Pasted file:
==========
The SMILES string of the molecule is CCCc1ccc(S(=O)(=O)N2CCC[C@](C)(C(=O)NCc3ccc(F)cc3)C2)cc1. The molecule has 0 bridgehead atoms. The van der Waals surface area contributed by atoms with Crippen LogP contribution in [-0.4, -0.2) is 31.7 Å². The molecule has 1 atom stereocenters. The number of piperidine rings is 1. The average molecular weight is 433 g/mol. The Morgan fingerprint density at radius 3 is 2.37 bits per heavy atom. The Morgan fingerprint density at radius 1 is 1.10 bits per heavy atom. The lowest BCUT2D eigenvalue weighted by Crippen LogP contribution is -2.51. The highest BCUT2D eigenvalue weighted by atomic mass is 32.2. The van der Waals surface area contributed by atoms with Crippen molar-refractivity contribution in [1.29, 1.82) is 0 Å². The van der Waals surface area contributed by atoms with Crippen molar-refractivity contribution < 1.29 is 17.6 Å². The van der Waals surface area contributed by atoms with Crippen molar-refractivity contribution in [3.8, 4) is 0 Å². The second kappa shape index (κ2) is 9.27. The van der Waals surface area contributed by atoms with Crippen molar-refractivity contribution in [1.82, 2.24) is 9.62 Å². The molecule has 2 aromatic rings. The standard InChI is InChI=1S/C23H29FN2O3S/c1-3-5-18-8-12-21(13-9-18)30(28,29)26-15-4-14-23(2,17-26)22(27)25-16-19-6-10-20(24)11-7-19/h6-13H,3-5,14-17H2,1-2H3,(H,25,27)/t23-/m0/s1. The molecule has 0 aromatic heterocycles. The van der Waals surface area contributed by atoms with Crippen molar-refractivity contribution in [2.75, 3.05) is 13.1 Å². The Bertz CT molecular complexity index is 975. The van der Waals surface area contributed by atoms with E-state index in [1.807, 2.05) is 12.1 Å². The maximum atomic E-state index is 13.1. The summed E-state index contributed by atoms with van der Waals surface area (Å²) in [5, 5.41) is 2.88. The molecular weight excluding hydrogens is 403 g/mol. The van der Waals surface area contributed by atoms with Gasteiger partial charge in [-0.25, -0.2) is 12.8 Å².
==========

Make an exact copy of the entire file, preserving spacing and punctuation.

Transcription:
The SMILES string of the molecule is CCCc1ccc(S(=O)(=O)N2CCC[C@](C)(C(=O)NCc3ccc(F)cc3)C2)cc1. The molecule has 0 bridgehead atoms. The van der Waals surface area contributed by atoms with Crippen LogP contribution in [-0.4, -0.2) is 31.7 Å². The molecule has 1 atom stereocenters. The number of piperidine rings is 1. The average molecular weight is 433 g/mol. The Morgan fingerprint density at radius 3 is 2.37 bits per heavy atom. The Morgan fingerprint density at radius 1 is 1.10 bits per heavy atom. The lowest BCUT2D eigenvalue weighted by Crippen LogP contribution is -2.51. The highest BCUT2D eigenvalue weighted by atomic mass is 32.2. The van der Waals surface area contributed by atoms with Crippen molar-refractivity contribution in [1.29, 1.82) is 0 Å². The van der Waals surface area contributed by atoms with Crippen molar-refractivity contribution < 1.29 is 17.6 Å². The van der Waals surface area contributed by atoms with Crippen molar-refractivity contribution in [3.8, 4) is 0 Å². The second kappa shape index (κ2) is 9.27. The van der Waals surface area contributed by atoms with Crippen molar-refractivity contribution in [1.82, 2.24) is 9.62 Å². The molecule has 2 aromatic rings. The standard InChI is InChI=1S/C23H29FN2O3S/c1-3-5-18-8-12-21(13-9-18)30(28,29)26-15-4-14-23(2,17-26)22(27)25-16-19-6-10-20(24)11-7-19/h6-13H,3-5,14-17H2,1-2H3,(H,25,27)/t23-/m0/s1. The molecule has 0 aromatic heterocycles. The van der Waals surface area contributed by atoms with Crippen molar-refractivity contribution in [2.75, 3.05) is 13.1 Å². The Bertz CT molecular complexity index is 975. The van der Waals surface area contributed by atoms with E-state index in [1.807, 2.05) is 12.1 Å². The maximum atomic E-state index is 13.1. The summed E-state index contributed by atoms with van der Waals surface area (Å²) in [5, 5.41) is 2.88. The molecular weight excluding hydrogens is 403 g/mol. The van der Waals surface area contributed by atoms with Gasteiger partial charge in [-0.25, -0.2) is 12.8 Å².